Cutter began loading the scull.
He paused at one point and grinned wryly. ‘Lighting a pipe’s a good way of getting out of work, isn’t it?’
‘You said you didn’t need any help.’
‘With the bailing, yes.’
‘What you don’t understand, Cutter, is the spiritual necessity for reward, not to mention the clarity that comes to one’s mind during such repasts. And in not understanding, you instead feel resentment, which sours the blood in your heart and makes you bitter. It’s that bitterness that kills people, you know, it eats them up inside.’
He studied her. ‘Meaning, I’m actually jealous?’
‘Of course you are, but because I can empathize with you I am comfortable withholding judgement. Tell me, can you say the same for yourself?’
Barathol arrived with a pair of casks under his arms. ‘Get off your ass, woman. We’ve got a good wind and the sooner we’re on our way the better.’
She threw him a salute as she rose. ‘There you go, Cutter, a man who takes charge. Watch him, listen, and learn.’
The Daru stared at her, bemused.
She read his face: But you just said…
So I did, my young lover. We are contrary creatures, us humans, but that isn’t something we need be afraid of, or even much troubled by.
And if you make a list of those people who worship consistency, you’ll find they’re one and all tyrants or would’be tyrants. Ruling over thousands, or over a husband or a wife, or some cowering child. Never fear contradiction, Cutter, it is the very heart of diversity.
Chaur held on to the steering oar whilst Cutter and Barathol worked the sails. The day was bright, the wind fresh and the carrack rode the swells as if its very wood was alive. Every now and then the bow pitched down, raising spray, and Chaur would laugh, the sound childlike, a thing of pure joy.
Scillara settled down amidships, the sun on her face warm, not hot, and stretched out.
We sail a carrack named Grief, with a corpse on board. That Cutter means to deliver to its final place of rest. Heboric, did you know such loyalty could exist, there in your shadow?
Barathol moved past her at one point, and, as Chaur laughed once more, she saw an answering smile on his battered, scarified face.
Oh yes, it is indeed blessed music. So unexpected, and in its innocence, so needed…
The return of certain mortal traits, Onrack the Broken realized, reminded one that life was far from perfect. Not that he had held many illusions in that regard. In truth, he held no illusions at all. About anything. Even so, some time passed – in something like a state of fugue – before Onrack recognized that what he was feeling was… impatience.
The enemy would come again. These caverns would echo with screams, with the clangour of weapons, with voices raised in rage. And Onrack would stand at Trull Sengar’s side, and with him witness, in helpless fury, the death of still more of Minala’s children.
Of course, children was a term that no longer fit. Had they been Imass, they would have survived the ordeal of the passage into adulthood by now. They would be taking mates, leading hunting parties, and joining their voices to the night songs of the clan, when the darkness returned to remind them all that death waited, there at the end of life’s path.
Lying with lovers also belonged to night, and that made sense, for it was in the midst of true darkness that the first fire of life was born, flickering awake to drive back the unchanging absence of light.
To lie with a lover was to celebrate the creation of fire. From this in the flesh to the world beyond.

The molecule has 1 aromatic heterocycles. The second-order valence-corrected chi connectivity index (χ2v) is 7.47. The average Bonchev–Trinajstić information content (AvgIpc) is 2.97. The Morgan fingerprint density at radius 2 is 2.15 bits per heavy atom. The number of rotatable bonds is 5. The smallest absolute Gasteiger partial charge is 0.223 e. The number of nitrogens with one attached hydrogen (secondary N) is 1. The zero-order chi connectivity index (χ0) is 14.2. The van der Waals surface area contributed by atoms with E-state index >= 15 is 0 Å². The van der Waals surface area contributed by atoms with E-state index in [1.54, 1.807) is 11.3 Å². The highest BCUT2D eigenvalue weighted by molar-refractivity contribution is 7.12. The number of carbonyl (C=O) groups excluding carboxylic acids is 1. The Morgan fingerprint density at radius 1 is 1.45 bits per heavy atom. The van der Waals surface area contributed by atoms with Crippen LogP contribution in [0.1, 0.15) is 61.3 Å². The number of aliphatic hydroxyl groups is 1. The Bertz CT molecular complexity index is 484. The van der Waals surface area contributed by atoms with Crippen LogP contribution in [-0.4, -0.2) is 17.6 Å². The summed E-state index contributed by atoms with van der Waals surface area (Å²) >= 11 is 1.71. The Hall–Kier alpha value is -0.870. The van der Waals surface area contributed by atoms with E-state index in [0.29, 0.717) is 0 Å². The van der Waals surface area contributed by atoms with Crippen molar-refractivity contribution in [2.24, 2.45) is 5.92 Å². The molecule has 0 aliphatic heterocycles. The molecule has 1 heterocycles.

Here, in the chasm, night reigned eternal, and there was no fire in the soul, no heat of lovemaking. There was only the promise of death.
And Onrack was impatient with that. There was no glory in waiting for oblivion. No, in an existence bound with true meaning and purpose, oblivion should ever arrive unexpected, unanticipated and unseen. One moment racing full tilt, the next, gone.
As a T’lan Imass of Logros, Onrack had known the terrible cost borne in wars of attrition. The spirit exhausted beyond reason, with no salvation awaiting it, only more of the same. The kin falling to the wayside, shattered and motionless, eyes fixed on some skewed vista – a scene to be watched for eternity, the minute changes measuring the centuries of indifference. Some timid creature scampering through, a plant’s exuberant green pushing up from the earth after a rain, birds pecking at seeds, insects building empires…
Trull Sengar came to his side where Onrack stood guarding the chokepoint. ‘Monok Ochem says the Edur’s presence has… contracted, away from us. For now. As if something made my kin retreat. I feel, my friend, that we have been granted a reprieve – one that is not welcome. I don’t know how much longer I can fight.’
‘When you can no longer fight in truth, Trull Sengar, the failure will cease to matter.’
‘I did not think they would defy her, you know, but now, I see that it makes sense. She expected them to just abandon this, leaving the handful remaining here to their fate. Our fate, I mean.’ He shrugged.
‘Panek was not surprised.’
‘The other children look to him,’ Onrack said. ‘They would not abandon him. Nor their mothers.’
‘And, in staying, they will break the hearts of us all.’
The Tiste Edur looked over. ‘Have you come to regret the awakening of emotions within you, Onrack?’
‘This awakening serves to remind me, Trull Sengar.’
‘Of why I am called “The Broken”.’
‘As broken as the rest of us.’
‘Not Monok Ochem, nor Ibra Gholan.’
‘No, not them.’
‘Trull Sengar, when the attackers come, I would you know – I intend to leave your side.’
‘Yes. I intend to challenge their leader. To slay him or be destroyed in the attempt. Perhaps, if I can deliver a truly frightful cost, they will reconsider their alliance with the Crippled God. At the very least, they may withdraw and not return for a long time.’
‘I understand.’ Trull then smiled in the gloom. ‘I will miss your presence at my side in those final moments, my friend.’